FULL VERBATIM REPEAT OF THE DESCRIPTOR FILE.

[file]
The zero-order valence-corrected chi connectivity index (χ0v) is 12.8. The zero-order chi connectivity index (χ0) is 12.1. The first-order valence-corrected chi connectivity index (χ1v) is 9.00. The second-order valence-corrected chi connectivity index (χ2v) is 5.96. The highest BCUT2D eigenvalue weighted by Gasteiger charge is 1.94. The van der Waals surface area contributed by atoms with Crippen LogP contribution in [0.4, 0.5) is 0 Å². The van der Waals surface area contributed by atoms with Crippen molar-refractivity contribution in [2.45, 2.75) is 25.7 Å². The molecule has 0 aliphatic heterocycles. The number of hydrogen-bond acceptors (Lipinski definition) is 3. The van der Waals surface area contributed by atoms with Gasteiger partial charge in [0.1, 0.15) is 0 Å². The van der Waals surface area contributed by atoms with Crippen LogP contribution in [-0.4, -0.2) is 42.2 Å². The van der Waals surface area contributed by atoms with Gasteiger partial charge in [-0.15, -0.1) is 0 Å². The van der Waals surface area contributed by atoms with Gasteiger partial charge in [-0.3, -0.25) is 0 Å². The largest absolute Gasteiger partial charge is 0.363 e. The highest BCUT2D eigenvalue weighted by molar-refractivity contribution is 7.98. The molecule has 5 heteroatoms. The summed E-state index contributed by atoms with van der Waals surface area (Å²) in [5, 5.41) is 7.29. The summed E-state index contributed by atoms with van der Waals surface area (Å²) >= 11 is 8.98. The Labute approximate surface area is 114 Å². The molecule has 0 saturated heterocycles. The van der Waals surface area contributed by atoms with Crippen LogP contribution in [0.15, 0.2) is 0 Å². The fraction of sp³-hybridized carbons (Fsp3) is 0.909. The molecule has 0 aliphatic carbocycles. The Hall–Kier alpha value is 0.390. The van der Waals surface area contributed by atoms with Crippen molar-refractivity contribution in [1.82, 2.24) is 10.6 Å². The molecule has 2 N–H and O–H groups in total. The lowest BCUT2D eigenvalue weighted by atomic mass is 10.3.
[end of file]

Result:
The zero-order valence-corrected chi connectivity index (χ0v) is 12.8. The zero-order chi connectivity index (χ0) is 12.1. The first-order valence-corrected chi connectivity index (χ1v) is 9.00. The second-order valence-corrected chi connectivity index (χ2v) is 5.96. The highest BCUT2D eigenvalue weighted by Gasteiger charge is 1.94. The van der Waals surface area contributed by atoms with Crippen LogP contribution in [0.4, 0.5) is 0 Å². The van der Waals surface area contributed by atoms with Crippen molar-refractivity contribution in [2.45, 2.75) is 25.7 Å². The molecule has 0 aliphatic heterocycles. The number of hydrogen-bond acceptors (Lipinski definition) is 3. The van der Waals surface area contributed by atoms with Gasteiger partial charge in [0.1, 0.15) is 0 Å². The van der Waals surface area contributed by atoms with Crippen LogP contribution in [-0.4, -0.2) is 42.2 Å². The van der Waals surface area contributed by atoms with Gasteiger partial charge in [-0.15, -0.1) is 0 Å². The van der Waals surface area contributed by atoms with Gasteiger partial charge in [-0.3, -0.25) is 0 Å². The largest absolute Gasteiger partial charge is 0.363 e. The highest BCUT2D eigenvalue weighted by molar-refractivity contribution is 7.98. The molecule has 5 heteroatoms. The summed E-state index contributed by atoms with van der Waals surface area (Å²) in [5, 5.41) is 7.29. The summed E-state index contributed by atoms with van der Waals surface area (Å²) >= 11 is 8.98. The Labute approximate surface area is 114 Å². The molecule has 0 saturated heterocycles. The van der Waals surface area contributed by atoms with Crippen LogP contribution in [0.15, 0.2) is 0 Å². The fraction of sp³-hybridized carbons (Fsp3) is 0.909. The molecule has 0 aliphatic carbocycles. The Hall–Kier alpha value is 0.390. The van der Waals surface area contributed by atoms with Crippen molar-refractivity contribution in [1.82, 2.24) is 10.6 Å². The molecule has 2 N–H and O–H groups in total. The lowest BCUT2D eigenvalue weighted by atomic mass is 10.3.